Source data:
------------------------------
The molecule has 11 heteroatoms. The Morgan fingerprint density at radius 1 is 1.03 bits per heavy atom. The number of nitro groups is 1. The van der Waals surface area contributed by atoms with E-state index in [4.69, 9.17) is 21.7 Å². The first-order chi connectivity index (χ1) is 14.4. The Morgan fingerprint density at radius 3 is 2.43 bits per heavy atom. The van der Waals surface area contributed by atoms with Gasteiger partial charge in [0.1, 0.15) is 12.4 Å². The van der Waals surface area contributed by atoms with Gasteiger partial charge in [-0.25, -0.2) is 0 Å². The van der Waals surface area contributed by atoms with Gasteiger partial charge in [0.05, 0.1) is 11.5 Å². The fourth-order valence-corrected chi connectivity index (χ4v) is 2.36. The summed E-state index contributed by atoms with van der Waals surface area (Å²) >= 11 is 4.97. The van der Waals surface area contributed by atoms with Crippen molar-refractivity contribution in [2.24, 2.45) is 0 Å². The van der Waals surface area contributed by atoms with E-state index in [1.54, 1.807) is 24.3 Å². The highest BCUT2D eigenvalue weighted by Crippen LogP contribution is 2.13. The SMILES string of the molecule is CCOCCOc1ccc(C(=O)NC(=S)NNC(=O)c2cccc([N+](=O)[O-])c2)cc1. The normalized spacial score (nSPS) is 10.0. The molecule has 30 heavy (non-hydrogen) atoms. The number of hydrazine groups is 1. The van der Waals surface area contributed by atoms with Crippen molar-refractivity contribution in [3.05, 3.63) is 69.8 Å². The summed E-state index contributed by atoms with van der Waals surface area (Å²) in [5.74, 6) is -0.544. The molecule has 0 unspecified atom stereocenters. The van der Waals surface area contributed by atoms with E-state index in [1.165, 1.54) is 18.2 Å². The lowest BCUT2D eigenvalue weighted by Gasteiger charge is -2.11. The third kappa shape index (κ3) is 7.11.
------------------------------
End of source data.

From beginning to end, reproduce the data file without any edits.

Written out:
The molecule has 11 heteroatoms. The Morgan fingerprint density at radius 1 is 1.03 bits per heavy atom. The number of nitro groups is 1. The van der Waals surface area contributed by atoms with E-state index in [4.69, 9.17) is 21.7 Å². The first-order chi connectivity index (χ1) is 14.4. The Morgan fingerprint density at radius 3 is 2.43 bits per heavy atom. The van der Waals surface area contributed by atoms with Gasteiger partial charge in [0.1, 0.15) is 12.4 Å². The van der Waals surface area contributed by atoms with Gasteiger partial charge in [-0.25, -0.2) is 0 Å². The van der Waals surface area contributed by atoms with Gasteiger partial charge in [0.05, 0.1) is 11.5 Å². The fourth-order valence-corrected chi connectivity index (χ4v) is 2.36. The summed E-state index contributed by atoms with van der Waals surface area (Å²) >= 11 is 4.97. The van der Waals surface area contributed by atoms with Crippen molar-refractivity contribution in [2.24, 2.45) is 0 Å². The van der Waals surface area contributed by atoms with E-state index in [1.54, 1.807) is 24.3 Å². The highest BCUT2D eigenvalue weighted by Crippen LogP contribution is 2.13. The SMILES string of the molecule is CCOCCOc1ccc(C(=O)NC(=S)NNC(=O)c2cccc([N+](=O)[O-])c2)cc1. The normalized spacial score (nSPS) is 10.0. The molecule has 30 heavy (non-hydrogen) atoms. The number of hydrazine groups is 1. The van der Waals surface area contributed by atoms with Crippen molar-refractivity contribution in [3.05, 3.63) is 69.8 Å². The summed E-state index contributed by atoms with van der Waals surface area (Å²) in [5.74, 6) is -0.544. The molecule has 0 unspecified atom stereocenters. The van der Waals surface area contributed by atoms with E-state index in [1.165, 1.54) is 18.2 Å². The lowest BCUT2D eigenvalue weighted by Gasteiger charge is -2.11. The third kappa shape index (κ3) is 7.11.